6.7 Addiction and the adolescent smoker

Most smokers begin smoking during their teens.1 A person who smokes cigarettes in adolescence is more likely to progress to daily smoking and become addicted than someone who experiments with cigarettes in adulthood.2 About three-quarters of teenagers who smoke regularly continue to smoke as adults. Those who start smoking as teenagers smoke for longer and more heavily, on average, than those who start smoking at a later age.3 These smoking patterns increase the risk of developing tobacco-related disease later in life.1

Signs of tobacco addiction may occur more rapidly in adolescent smokers at lower or more intermittent levels of consumption.4–6 US research using the Hooked on Nicotine Checklist ('HONC'—see Section 6.5) has shown that adolescents lose autonomy over their smoking on average within two months of the onset of smoking. The median amount of smoking at which symptoms of dependency were reported was two cigarettes per day, smoked on one day per week. Those adolescent smokers who smoked only occasionally were less likely to develop any HONC symptoms and were more easily able to quit smoking. The frequency of smoking increased after one or more symptoms of dependency were reported. Although smokers may have recognised the emergence of dependence symptoms and attempted to quit, they found quitting more difficult than those who did not smoke regularly.7

In US research using the HONC, 40% of young smokers aged 12–13 (followed up over 30 months) reported symptoms of dependence.8 In those who reported inhaling tobacco smoke, 58% reported symptoms of dependence. In those who reported one or more symptoms of dependence, 18% did so soon after their first use, 33% did so when smoking once monthly, 49% when smoking weekly, and 70% did so before they started smoking daily.8 Girls were more likely to report symptoms of dependence than boys, and experienced them sooner after starting smoking (21 days for girls compared to 183 days for boys).8 Adolescents who experienced nausea, dizziness or relaxation when they initially smoked a cigarette were much more likely to develop a HONC symptom than those who did not.7 Other US research shows that younger smokers (aged 10–18) are twice as likely to report that 'it's really hard to quit' than older smokers (aged 19–22) who smoke the same amount.9

One hypothesis to explain the younger smokers' increased susceptibility to tobacco addiction is the greater immaturity of the adolescent brain, which allows nicotine to have more disruptive effects on brain function.3, 10, 11 There is a significant gap between the reality of adolescent addiction to nicotine and young smokers' beliefs about their ability to control their use of the substance. This is discussed in Section 6.11.

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1. US Department of Health and Human Services. Preventing tobacco use among young people: a report of the Surgeon General. Atlanta, Georgia: US Department of Health and Human Services, Public Health Service, Centers for Disease Control and Prevention, National Center for Chronic Disease Prevention and Health Promotion, Office on Smoking and Health, 1994. Available from: http://www.cdc.gov/tobacco/data_statistics/sgr/1994/index.htm/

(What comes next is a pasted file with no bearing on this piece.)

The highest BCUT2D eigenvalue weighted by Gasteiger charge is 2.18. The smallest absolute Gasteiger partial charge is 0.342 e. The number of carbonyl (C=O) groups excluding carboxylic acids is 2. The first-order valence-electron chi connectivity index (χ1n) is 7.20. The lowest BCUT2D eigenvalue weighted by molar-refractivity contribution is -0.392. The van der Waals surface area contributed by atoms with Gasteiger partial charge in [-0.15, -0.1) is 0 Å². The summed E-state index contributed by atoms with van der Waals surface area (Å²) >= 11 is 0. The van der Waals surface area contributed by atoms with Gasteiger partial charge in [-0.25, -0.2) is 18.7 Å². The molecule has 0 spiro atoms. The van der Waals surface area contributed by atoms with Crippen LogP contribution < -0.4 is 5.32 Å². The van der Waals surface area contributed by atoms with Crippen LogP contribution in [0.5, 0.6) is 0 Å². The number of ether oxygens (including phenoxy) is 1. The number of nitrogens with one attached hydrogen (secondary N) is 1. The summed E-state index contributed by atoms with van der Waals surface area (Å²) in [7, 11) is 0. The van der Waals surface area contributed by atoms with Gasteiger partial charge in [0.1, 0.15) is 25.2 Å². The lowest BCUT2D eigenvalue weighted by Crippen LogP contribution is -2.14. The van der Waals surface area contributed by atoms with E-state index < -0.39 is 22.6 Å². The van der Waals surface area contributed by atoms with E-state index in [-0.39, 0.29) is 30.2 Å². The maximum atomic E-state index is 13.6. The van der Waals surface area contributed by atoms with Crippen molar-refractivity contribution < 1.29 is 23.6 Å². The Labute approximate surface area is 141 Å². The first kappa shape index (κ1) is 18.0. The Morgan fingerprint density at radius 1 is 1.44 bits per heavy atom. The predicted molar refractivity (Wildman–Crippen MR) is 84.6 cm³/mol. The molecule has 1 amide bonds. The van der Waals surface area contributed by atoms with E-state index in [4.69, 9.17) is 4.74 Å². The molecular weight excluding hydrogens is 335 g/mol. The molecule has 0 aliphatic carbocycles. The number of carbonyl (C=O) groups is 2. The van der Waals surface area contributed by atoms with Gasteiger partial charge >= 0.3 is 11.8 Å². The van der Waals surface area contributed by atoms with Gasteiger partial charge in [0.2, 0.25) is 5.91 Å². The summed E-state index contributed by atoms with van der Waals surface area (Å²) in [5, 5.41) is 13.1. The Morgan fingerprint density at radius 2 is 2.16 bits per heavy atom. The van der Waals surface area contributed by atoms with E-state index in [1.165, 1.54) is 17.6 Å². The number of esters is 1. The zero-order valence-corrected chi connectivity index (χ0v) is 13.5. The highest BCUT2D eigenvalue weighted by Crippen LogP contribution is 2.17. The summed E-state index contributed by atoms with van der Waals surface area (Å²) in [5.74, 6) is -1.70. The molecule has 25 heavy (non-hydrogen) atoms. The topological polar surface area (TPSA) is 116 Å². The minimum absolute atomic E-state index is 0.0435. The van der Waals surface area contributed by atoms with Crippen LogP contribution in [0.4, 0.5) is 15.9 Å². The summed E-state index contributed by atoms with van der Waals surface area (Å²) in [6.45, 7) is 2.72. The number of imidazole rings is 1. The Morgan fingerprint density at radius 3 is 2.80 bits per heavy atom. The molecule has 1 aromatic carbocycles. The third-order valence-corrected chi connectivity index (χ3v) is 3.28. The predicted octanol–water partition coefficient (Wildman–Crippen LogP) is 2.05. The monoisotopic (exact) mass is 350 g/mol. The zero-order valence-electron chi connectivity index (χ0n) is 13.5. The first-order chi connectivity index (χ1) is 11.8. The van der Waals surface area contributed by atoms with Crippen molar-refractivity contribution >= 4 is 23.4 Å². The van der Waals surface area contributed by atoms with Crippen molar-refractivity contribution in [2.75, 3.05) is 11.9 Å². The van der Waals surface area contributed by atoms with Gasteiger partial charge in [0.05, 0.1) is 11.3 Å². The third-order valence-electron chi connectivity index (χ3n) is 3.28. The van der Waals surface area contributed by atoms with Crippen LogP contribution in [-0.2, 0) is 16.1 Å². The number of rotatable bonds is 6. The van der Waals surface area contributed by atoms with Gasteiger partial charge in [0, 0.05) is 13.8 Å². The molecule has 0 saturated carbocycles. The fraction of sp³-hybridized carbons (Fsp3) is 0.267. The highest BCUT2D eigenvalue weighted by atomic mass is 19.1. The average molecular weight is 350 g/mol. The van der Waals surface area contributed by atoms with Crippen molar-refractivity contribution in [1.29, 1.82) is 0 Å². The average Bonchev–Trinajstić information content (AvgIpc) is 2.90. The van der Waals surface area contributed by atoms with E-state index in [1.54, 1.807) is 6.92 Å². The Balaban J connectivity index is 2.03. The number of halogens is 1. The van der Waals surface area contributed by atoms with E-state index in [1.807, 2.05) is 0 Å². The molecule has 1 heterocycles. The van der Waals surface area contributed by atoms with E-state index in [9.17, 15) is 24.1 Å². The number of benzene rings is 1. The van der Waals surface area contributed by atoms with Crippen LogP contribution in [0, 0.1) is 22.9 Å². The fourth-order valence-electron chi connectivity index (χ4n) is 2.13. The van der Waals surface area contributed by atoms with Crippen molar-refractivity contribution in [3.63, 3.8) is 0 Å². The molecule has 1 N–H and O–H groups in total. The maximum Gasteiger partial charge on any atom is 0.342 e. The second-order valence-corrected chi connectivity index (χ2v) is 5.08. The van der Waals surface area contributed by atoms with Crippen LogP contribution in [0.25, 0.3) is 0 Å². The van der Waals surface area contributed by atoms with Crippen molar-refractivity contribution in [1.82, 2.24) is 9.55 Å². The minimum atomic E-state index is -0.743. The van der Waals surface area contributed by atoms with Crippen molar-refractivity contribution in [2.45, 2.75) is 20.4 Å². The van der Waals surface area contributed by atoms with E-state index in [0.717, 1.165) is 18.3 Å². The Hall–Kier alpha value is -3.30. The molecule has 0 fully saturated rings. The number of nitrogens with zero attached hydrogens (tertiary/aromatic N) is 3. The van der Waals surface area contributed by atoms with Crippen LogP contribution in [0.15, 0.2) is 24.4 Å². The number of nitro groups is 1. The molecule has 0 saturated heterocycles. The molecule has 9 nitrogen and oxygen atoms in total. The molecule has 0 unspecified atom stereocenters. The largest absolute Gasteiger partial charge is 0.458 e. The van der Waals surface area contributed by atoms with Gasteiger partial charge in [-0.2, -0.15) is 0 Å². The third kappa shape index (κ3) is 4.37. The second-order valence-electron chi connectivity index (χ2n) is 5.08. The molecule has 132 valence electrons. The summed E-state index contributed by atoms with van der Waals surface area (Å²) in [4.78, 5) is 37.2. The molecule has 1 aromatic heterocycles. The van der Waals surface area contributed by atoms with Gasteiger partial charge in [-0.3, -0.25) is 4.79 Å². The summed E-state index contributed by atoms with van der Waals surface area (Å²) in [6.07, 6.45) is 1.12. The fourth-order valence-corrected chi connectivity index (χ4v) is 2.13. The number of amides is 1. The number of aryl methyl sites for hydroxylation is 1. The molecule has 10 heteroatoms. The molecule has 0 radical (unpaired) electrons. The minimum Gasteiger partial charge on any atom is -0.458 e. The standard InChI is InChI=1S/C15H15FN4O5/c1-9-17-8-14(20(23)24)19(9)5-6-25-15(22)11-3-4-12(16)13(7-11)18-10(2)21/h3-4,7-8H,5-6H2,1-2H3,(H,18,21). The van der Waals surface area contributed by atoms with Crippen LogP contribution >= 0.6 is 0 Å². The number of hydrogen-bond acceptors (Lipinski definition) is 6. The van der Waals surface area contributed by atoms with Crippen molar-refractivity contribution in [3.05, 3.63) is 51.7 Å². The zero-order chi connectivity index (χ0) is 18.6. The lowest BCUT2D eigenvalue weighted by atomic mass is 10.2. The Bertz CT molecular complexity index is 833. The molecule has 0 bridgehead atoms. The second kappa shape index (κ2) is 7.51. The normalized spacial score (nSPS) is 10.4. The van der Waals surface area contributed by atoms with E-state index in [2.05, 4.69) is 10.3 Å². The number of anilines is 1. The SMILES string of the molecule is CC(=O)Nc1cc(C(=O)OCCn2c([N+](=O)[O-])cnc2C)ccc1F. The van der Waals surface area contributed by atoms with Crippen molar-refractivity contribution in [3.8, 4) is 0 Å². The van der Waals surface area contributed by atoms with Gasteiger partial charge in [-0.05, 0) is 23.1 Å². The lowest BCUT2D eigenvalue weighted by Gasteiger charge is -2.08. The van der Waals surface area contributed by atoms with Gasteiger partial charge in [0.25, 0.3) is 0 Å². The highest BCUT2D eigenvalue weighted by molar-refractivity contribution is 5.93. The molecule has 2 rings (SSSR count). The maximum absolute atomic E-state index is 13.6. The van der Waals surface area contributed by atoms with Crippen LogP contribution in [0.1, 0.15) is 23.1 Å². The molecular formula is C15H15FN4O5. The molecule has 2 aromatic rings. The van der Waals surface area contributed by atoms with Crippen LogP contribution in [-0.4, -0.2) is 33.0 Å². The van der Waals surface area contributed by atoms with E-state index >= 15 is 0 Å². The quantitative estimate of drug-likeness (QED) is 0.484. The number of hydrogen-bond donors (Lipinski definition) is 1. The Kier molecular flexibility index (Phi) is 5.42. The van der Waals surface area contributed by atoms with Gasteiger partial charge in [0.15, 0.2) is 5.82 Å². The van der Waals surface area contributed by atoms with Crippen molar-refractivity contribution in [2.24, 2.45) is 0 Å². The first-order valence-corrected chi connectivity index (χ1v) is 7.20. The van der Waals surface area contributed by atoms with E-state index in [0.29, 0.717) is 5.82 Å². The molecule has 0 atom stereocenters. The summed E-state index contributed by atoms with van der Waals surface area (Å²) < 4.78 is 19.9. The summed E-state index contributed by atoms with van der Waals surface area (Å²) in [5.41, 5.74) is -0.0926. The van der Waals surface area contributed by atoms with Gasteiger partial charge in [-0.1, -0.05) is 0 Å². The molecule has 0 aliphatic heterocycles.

2. Moolchan E, Parzynski C, Jaszyna-Gasior M, Collins C, Leff M and Zimmerman D. A link between adolescent nicotine metabolism and smoking topography. Cancer Epidemiology, Biomarkers and Prevention 2009;18(5):1578–83. Available from: http://cebp.aacrjournals.org/cgi/content/full/18/5/1578

3. Sargent J and DiFranza J. Tobacco control for clinicians who treat adolescents. CA: A Cancer Journal for Clinicians 2003;53(2):102–23. Available from: http://caonline.amcancersoc.org/cgi/reprint/53/2/102

4. McNeill AD. The development of dependence on smoking in children. British Journal of Addiction 1991;86(5):589–92. Available from: http://www.ncbi.nlm.nih.gov/pubmed/1859924

5. O'Loughlin J, DiFranza J, Tyndale RF, Meshefedjian G, McMillan-Davey E, Clarke PB, et al. Nicotine-dependence symptoms are associated with smoking frequency in adolescents. American Journal of Preventive Medicine 2003;25(3):219–25. Available from: http://www.ncbi.nlm.nih.gov/pubmed/14507528

6. Doubeni C, Reed G and Difranza J. Early course of nicotine dependence in adolescent smokers. Pediatrics 2010;125(6):1127–33. Available from: http://pediatrics.aappublications.org/cgi/reprint/peds.2009-0238v1

7. Wellman R, DiFranza J, Savageau J and Dussault G. Short term patterns of early smoking acquisition. Tobacco Control 2004;13(3):251–7. Available from: http://tobaccocontrol.bmj.com/cgi/reprint/13/3/251.pdf

8. DiFranza JR, Savageau JA, Rigotti NA, Fletcher K, Ockene JK, McNeill AD, et al. Development of symptoms of tobacco dependence in youths: 30 month follow up data from the DANDY study. Tobacco Control 2002;11(3):228–35. Available from: http://tc.bmjjournals.com/cgi/content/abstract/11/3/228

9. Barker D. Reasons for tobacco use and symptoms of nicotine withdrawal among adolescent and young adult tobacco users - United States, 1993. Morbidity and Mortality Weekly Reports 1994;43(41):745–50. Available from: http://www.cdc.gov/mmwr/preview/mmwrhtml/00032964.htm

10. DiFranza J and Wellman R. A sensitisation-homeostasis model of nicotine craving, withdrawal and tolerance: integrating the clinical and basic science literature. Nicotine and Tobacco Research 2005;7(1):9–26. Available from: http://www.ncbi.nlm.nih.gov/pubmed/15804674

11. DiFranza JR, Savageau JA, Fletcher K, Ockene JK, Rigotti NA, McNeill AD, et al. Measuring the loss of autonomy over nicotine use in adolescents: the DANDY (Development and Assessment of Nicotine Dependence in Youths) study. Archives of Pediatrics and Adolescent Medicine 2002;156(4):397–403. Available from: http://archpedi.ama-assn.org/cgi/content/full/156/4/397

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